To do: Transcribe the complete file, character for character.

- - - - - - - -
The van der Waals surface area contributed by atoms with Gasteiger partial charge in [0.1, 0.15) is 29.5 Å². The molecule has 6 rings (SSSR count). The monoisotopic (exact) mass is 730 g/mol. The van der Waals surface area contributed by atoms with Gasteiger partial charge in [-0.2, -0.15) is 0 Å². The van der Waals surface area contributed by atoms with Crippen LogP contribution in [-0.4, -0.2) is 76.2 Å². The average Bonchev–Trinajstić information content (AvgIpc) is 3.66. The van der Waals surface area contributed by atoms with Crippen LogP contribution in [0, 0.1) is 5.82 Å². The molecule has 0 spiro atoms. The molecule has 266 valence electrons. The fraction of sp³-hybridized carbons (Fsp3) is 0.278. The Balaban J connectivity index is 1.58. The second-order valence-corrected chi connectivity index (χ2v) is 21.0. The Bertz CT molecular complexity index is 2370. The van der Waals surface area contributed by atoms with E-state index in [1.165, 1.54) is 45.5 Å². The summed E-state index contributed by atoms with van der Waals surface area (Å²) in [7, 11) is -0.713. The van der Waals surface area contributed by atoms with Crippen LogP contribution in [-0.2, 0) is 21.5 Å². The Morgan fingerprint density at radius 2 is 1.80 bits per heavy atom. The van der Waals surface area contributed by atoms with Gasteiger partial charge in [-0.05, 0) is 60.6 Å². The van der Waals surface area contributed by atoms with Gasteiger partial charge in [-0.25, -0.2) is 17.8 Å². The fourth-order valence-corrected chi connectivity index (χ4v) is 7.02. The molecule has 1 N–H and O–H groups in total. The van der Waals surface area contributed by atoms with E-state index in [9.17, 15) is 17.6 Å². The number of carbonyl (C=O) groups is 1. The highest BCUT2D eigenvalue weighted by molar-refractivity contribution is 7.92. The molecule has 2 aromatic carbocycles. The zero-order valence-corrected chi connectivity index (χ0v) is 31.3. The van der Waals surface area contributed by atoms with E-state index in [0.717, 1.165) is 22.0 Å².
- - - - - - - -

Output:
The van der Waals surface area contributed by atoms with Gasteiger partial charge in [0.1, 0.15) is 29.5 Å². The molecule has 6 rings (SSSR count). The monoisotopic (exact) mass is 730 g/mol. The van der Waals surface area contributed by atoms with Gasteiger partial charge in [-0.2, -0.15) is 0 Å². The van der Waals surface area contributed by atoms with Crippen LogP contribution in [-0.4, -0.2) is 76.2 Å². The average Bonchev–Trinajstić information content (AvgIpc) is 3.66. The van der Waals surface area contributed by atoms with Crippen LogP contribution in [0, 0.1) is 5.82 Å². The molecule has 0 spiro atoms. The molecule has 266 valence electrons. The fraction of sp³-hybridized carbons (Fsp3) is 0.278. The Balaban J connectivity index is 1.58. The second-order valence-corrected chi connectivity index (χ2v) is 21.0. The Bertz CT molecular complexity index is 2370. The van der Waals surface area contributed by atoms with E-state index in [1.165, 1.54) is 45.5 Å². The summed E-state index contributed by atoms with van der Waals surface area (Å²) in [7, 11) is -0.713. The van der Waals surface area contributed by atoms with Crippen LogP contribution in [-0.2, 0) is 21.5 Å². The Morgan fingerprint density at radius 2 is 1.80 bits per heavy atom. The van der Waals surface area contributed by atoms with Gasteiger partial charge in [-0.05, 0) is 60.6 Å². The van der Waals surface area contributed by atoms with Gasteiger partial charge in [-0.25, -0.2) is 17.8 Å². The fourth-order valence-corrected chi connectivity index (χ4v) is 7.02. The molecule has 1 N–H and O–H groups in total. The van der Waals surface area contributed by atoms with E-state index in [9.17, 15) is 17.6 Å². The number of carbonyl (C=O) groups is 1. The highest BCUT2D eigenvalue weighted by molar-refractivity contribution is 7.92. The molecule has 2 aromatic carbocycles. The zero-order valence-corrected chi connectivity index (χ0v) is 31.3. The van der Waals surface area contributed by atoms with E-state index in [0.717, 1.165) is 22.0 Å².